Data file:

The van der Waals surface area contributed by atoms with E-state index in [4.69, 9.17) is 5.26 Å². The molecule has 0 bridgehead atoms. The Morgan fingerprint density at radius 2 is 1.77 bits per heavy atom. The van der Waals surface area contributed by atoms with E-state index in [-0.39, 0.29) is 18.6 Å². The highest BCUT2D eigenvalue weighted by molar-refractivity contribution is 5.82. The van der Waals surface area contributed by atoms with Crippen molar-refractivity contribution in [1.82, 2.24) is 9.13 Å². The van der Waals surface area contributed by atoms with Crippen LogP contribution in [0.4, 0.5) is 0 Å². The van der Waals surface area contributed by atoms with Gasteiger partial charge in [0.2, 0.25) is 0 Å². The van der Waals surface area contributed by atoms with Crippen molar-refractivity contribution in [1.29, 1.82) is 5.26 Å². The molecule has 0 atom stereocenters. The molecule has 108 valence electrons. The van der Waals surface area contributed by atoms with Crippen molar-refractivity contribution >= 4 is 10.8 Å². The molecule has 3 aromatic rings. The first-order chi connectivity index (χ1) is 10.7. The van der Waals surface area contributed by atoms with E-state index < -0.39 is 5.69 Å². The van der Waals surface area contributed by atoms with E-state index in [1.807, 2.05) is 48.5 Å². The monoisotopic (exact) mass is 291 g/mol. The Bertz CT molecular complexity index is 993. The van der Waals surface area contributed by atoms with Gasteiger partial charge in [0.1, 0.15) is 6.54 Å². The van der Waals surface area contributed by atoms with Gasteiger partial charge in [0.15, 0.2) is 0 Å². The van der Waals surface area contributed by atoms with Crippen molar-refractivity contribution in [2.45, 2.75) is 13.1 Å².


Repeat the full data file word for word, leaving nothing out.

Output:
The van der Waals surface area contributed by atoms with E-state index in [4.69, 9.17) is 5.26 Å². The molecule has 0 bridgehead atoms. The Morgan fingerprint density at radius 2 is 1.77 bits per heavy atom. The van der Waals surface area contributed by atoms with E-state index in [-0.39, 0.29) is 18.6 Å². The highest BCUT2D eigenvalue weighted by molar-refractivity contribution is 5.82. The van der Waals surface area contributed by atoms with Crippen molar-refractivity contribution in [1.82, 2.24) is 9.13 Å². The van der Waals surface area contributed by atoms with Crippen LogP contribution in [0.4, 0.5) is 0 Å². The van der Waals surface area contributed by atoms with Gasteiger partial charge in [0.2, 0.25) is 0 Å². The van der Waals surface area contributed by atoms with Crippen molar-refractivity contribution in [1.29, 1.82) is 5.26 Å². The molecule has 0 atom stereocenters. The molecule has 108 valence electrons. The van der Waals surface area contributed by atoms with Crippen molar-refractivity contribution >= 4 is 10.8 Å². The molecule has 3 aromatic rings. The first-order chi connectivity index (χ1) is 10.7. The van der Waals surface area contributed by atoms with E-state index < -0.39 is 5.69 Å². The van der Waals surface area contributed by atoms with E-state index in [1.807, 2.05) is 48.5 Å². The monoisotopic (exact) mass is 291 g/mol. The Bertz CT molecular complexity index is 993. The van der Waals surface area contributed by atoms with Gasteiger partial charge in [0.1, 0.15) is 6.54 Å². The van der Waals surface area contributed by atoms with Gasteiger partial charge in [0.15, 0.2) is 0 Å². The van der Waals surface area contributed by atoms with Crippen molar-refractivity contribution in [2.45, 2.75) is 13.1 Å².